Working It Out

What I Fear Most

This looks like hopelessness to me - barren, craggy,  hard to get over or through.

This looks like hopelessness to me – barren, craggy, hard to get over or through.

To avoid feeling their pain, I’ve developed defense mechanisms. I can be very withdrawn and aloof as a way to avoid other people’s drama. I am great at problem-solving, so if people tell me their troubles, I have constructive suggestions. If people don’t know what to do, I’ve been way too free with advice. If none of these things works, I’ve been known to talk way too much, if that’s what it takes to prevent them from telling me more. For a while, I thought I was afraid of other people’s feelings, but in fact, I think I’m afraid of feeling helpless. I dislike feeling peoples’ desperation, concern, and frustration, knowing that I can do nothing.

Because in the end, only the person with a problem can fix it. In most personal situations, it is inappropriate to take over and fix someone’s problems. Boundaries 101 teach us that, as does the school of hard knocks. Healthy people deal with their own problems. They can ask for and receive help, but they must orchestrate or request their relief. Anything else can be disempowering and allows the troubled person to slip into victimhood, which can be a long slippery slope down to the dumps.

My idea of a good listener. He never shirks his duties and he's always available for me. (our dog, Jazz)

My idea of a good listener. He never shirks his duties and he’s always available for me. (our dog, Jazz)

This year, I’ve decided that it is my time to confront my fear.

I’ve decided to hear people’s problems and offer compassionate listening. And that’s it. No more advice, no matter how well-meaning. Compassion is a lot, mind you, but I need to stick with that. I have many tools in my toolbox, and if they ask specific questions and make specific requests, I can answer honestly and helpfully. They have to ask for it, though. I’m not going to let me fear continue to take over all my conversations. I am strong enough to feel another’s pain without having to fix it.

Wish me luck…. This isn’t the first big fear I’ve decided to confront, and it won’t be the last. It is the one that has become unbearable, now, though. What about you? Are you working to release something from your life?

Hopeless or empowered? I decide how I handle them - from fear or strength.

Hopeless or empowered? I decide how I handle them – from fear or strength.

15 replies »

  1. Good luck with your resolution. I know how hard it is to listen to problems and try not to say something to fix it.

    Since I am a teacher, I have also tried to differentiate which students need advice and which ones need listening ears.

    Liked by 1 person

  2. This is timely for me – thank you! I was succumbing to a ghastly blah of lassitude but today decided to stop trying to figure it all out and just live and breathe and go on, step by step. This post encourages me to do that.

    Liked by 1 person

  3. Something that I’ve learned over the years is that empathy is astoundingly transformational. It’s like alchemy. It may not seem like much (because the Overculture trains us to believe such things are not useful) but holding someone empathically and giving them the space to express their feelings is profoundly healing. I’m not talking about feeling someone else’s feelings (which I don’t actually believe is possible – one is always feeling through one’s own filters), but giving empathy (i.e. honoring and validating the other’s feelings… allowing them their fullness). I’ve come to believe that empathy is one of the most powerful forces in the universe. It’s basically another word for love. At the end of the day, we don’t want to be fixed. We just want to be heard, seen, and held. That, more than anything, is what allows us to release our pain and stuckness and move forward. What a wonderful path you are heading down!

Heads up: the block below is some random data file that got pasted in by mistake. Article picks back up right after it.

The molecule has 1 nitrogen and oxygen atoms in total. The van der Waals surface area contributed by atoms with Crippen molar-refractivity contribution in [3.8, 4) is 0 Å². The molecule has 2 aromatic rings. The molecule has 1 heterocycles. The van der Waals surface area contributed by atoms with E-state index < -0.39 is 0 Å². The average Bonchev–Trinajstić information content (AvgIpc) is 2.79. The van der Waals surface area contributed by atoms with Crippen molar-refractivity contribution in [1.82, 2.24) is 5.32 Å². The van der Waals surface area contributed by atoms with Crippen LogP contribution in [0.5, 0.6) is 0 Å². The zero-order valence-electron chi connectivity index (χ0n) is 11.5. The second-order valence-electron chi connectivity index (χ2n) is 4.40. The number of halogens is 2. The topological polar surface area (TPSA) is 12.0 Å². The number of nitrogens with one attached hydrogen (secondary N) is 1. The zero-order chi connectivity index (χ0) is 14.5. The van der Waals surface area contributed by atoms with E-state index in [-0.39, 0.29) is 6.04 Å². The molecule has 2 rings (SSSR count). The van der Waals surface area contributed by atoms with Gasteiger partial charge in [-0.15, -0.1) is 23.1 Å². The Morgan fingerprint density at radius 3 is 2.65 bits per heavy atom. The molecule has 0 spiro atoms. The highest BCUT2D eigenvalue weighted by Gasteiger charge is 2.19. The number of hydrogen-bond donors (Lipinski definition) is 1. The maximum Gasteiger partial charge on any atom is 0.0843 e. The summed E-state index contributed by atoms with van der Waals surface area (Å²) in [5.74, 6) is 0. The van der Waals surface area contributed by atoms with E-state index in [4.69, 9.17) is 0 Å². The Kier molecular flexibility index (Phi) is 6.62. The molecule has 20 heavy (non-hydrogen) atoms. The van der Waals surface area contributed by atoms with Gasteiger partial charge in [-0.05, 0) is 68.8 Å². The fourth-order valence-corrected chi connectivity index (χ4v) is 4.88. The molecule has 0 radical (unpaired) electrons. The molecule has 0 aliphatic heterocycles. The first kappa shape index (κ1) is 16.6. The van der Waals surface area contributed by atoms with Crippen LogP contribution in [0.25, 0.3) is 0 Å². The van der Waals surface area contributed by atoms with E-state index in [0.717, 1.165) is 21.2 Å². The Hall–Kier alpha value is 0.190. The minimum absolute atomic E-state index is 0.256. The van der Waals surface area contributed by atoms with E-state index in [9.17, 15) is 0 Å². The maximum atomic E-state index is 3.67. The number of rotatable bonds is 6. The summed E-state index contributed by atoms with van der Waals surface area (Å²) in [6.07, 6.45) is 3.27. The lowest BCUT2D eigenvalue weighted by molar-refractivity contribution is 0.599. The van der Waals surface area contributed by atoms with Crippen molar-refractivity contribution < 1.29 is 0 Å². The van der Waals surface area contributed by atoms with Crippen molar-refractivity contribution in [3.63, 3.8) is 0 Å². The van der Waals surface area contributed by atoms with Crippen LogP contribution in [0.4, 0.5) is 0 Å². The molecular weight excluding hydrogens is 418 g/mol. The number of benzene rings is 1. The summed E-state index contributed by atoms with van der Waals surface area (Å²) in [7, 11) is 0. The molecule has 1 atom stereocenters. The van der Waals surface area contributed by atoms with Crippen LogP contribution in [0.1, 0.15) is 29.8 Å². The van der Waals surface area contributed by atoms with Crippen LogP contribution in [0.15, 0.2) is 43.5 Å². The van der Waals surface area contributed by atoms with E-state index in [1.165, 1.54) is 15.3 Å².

Like

  4. I learned a long time ago that often help is not really help, it is control. What helps is offering someone the tools to help themselves. That empowers the right person. However, there are times when no matter how large the tool chest, you encounter people who cannot help themselves. They may be lacking in intellect or they may be too traumatized by events and/or life experience. Then, perhaps a little more “help” is in order….but in incremental steps so the moment the person is able to help themselves, you let go so they can. It is much like ministering to a crippled animal….The need for help begins large but decreases with the healing. The wisdom for the helper is to know when the needs change and have the wisdom to change accordingly. Sometimes helpers get so much of a power trip off of their helping, that they become more destructive than constructive.

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  5. I agree, it’s important to recognize whether a person just needs to talk and let difficult things out or whether they’re looking for input. I’ve always been good at determining what to say and when to say it as well as how much to offer. I see mountainous landscapes like the ones you have pictured here as inspirational, awe-inspiring, and fascinating contrasts to the life that grows beneath them; they hold secrets of the past within their depths. Interesting how we all see the same thing in so many different ways! 🙂

    Liked by 1 person

  6. I think the hard part is recognizing when people want help or advice or a listening ear. Others reach out to us in different ways. We need to listen with our eyes as well as our ears. Body language can tell us what we can’t hear. I know you must be very good at compassionate listening.
    I like all your pet pictures. 🙂

    Liked by 1 person

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